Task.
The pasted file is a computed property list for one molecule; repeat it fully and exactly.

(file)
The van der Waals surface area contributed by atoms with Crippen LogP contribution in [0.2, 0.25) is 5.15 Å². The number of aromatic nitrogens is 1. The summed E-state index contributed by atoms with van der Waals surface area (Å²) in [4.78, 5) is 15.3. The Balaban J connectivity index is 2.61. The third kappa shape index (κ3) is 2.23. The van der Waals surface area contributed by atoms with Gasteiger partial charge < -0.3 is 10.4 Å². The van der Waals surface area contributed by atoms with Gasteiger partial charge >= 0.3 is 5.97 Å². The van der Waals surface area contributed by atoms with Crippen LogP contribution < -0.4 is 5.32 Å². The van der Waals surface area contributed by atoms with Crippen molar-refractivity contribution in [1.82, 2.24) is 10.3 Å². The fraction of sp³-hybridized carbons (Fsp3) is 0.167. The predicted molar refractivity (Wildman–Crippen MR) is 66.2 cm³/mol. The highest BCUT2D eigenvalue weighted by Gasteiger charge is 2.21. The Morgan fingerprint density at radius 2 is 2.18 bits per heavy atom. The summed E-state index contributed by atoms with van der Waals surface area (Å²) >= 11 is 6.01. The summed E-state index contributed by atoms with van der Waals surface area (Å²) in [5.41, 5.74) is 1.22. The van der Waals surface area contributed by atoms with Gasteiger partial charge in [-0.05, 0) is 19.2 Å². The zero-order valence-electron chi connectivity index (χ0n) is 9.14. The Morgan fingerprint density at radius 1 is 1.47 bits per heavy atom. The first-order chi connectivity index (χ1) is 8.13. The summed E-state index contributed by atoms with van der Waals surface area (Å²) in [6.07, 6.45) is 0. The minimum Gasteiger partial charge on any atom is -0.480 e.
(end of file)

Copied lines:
The van der Waals surface area contributed by atoms with Crippen LogP contribution in [0.2, 0.25) is 5.15 Å². The number of aromatic nitrogens is 1. The summed E-state index contributed by atoms with van der Waals surface area (Å²) in [4.78, 5) is 15.3. The Balaban J connectivity index is 2.61. The third kappa shape index (κ3) is 2.23. The van der Waals surface area contributed by atoms with Gasteiger partial charge < -0.3 is 10.4 Å². The van der Waals surface area contributed by atoms with Gasteiger partial charge >= 0.3 is 5.97 Å². The van der Waals surface area contributed by atoms with Crippen LogP contribution < -0.4 is 5.32 Å². The van der Waals surface area contributed by atoms with Crippen molar-refractivity contribution in [1.82, 2.24) is 10.3 Å². The fraction of sp³-hybridized carbons (Fsp3) is 0.167. The predicted molar refractivity (Wildman–Crippen MR) is 66.2 cm³/mol. The highest BCUT2D eigenvalue weighted by Gasteiger charge is 2.21. The Morgan fingerprint density at radius 2 is 2.18 bits per heavy atom. The summed E-state index contributed by atoms with van der Waals surface area (Å²) >= 11 is 6.01. The summed E-state index contributed by atoms with van der Waals surface area (Å²) in [5.41, 5.74) is 1.22. The van der Waals surface area contributed by atoms with Gasteiger partial charge in [-0.05, 0) is 19.2 Å². The zero-order valence-electron chi connectivity index (χ0n) is 9.14. The Morgan fingerprint density at radius 1 is 1.47 bits per heavy atom. The first-order chi connectivity index (χ1) is 8.13. The summed E-state index contributed by atoms with van der Waals surface area (Å²) in [6.07, 6.45) is 0. The minimum Gasteiger partial charge on any atom is -0.480 e.